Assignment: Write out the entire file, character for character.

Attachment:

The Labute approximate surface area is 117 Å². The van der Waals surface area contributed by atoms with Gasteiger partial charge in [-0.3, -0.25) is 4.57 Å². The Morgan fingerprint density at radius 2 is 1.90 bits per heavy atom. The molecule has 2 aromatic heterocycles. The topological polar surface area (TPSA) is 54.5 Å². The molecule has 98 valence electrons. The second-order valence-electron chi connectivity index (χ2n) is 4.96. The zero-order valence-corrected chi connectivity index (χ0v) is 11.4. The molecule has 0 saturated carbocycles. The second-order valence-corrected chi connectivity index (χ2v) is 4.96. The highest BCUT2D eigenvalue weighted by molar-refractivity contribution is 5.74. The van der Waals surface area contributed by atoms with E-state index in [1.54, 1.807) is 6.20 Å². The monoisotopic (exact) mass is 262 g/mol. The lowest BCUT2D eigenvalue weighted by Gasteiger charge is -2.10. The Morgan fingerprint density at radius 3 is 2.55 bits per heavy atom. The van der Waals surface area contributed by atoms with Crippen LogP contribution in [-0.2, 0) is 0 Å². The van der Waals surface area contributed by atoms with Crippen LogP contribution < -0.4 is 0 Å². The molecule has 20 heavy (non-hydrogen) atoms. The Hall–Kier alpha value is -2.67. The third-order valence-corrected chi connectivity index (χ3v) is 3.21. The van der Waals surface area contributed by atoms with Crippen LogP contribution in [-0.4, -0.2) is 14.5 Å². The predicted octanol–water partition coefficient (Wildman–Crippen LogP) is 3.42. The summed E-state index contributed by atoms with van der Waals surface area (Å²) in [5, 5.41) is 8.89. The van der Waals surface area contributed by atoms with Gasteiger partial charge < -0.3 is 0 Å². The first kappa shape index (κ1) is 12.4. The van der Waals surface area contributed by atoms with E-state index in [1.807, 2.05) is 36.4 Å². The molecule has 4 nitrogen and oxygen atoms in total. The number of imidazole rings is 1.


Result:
The Labute approximate surface area is 117 Å². The van der Waals surface area contributed by atoms with Gasteiger partial charge in [-0.3, -0.25) is 4.57 Å². The Morgan fingerprint density at radius 2 is 1.90 bits per heavy atom. The molecule has 2 aromatic heterocycles. The topological polar surface area (TPSA) is 54.5 Å². The molecule has 98 valence electrons. The second-order valence-electron chi connectivity index (χ2n) is 4.96. The zero-order valence-corrected chi connectivity index (χ0v) is 11.4. The molecule has 0 saturated carbocycles. The second-order valence-corrected chi connectivity index (χ2v) is 4.96. The highest BCUT2D eigenvalue weighted by molar-refractivity contribution is 5.74. The van der Waals surface area contributed by atoms with E-state index in [1.54, 1.807) is 6.20 Å². The monoisotopic (exact) mass is 262 g/mol. The lowest BCUT2D eigenvalue weighted by Gasteiger charge is -2.10. The Morgan fingerprint density at radius 3 is 2.55 bits per heavy atom. The van der Waals surface area contributed by atoms with Crippen LogP contribution in [-0.2, 0) is 0 Å². The van der Waals surface area contributed by atoms with Crippen LogP contribution < -0.4 is 0 Å². The molecule has 20 heavy (non-hydrogen) atoms. The Hall–Kier alpha value is -2.67. The third-order valence-corrected chi connectivity index (χ3v) is 3.21. The van der Waals surface area contributed by atoms with Crippen LogP contribution in [-0.4, -0.2) is 14.5 Å². The predicted octanol–water partition coefficient (Wildman–Crippen LogP) is 3.42. The summed E-state index contributed by atoms with van der Waals surface area (Å²) in [5, 5.41) is 8.89. The van der Waals surface area contributed by atoms with Gasteiger partial charge < -0.3 is 0 Å². The first kappa shape index (κ1) is 12.4. The van der Waals surface area contributed by atoms with E-state index in [1.807, 2.05) is 36.4 Å². The molecule has 4 nitrogen and oxygen atoms in total. The number of imidazole rings is 1.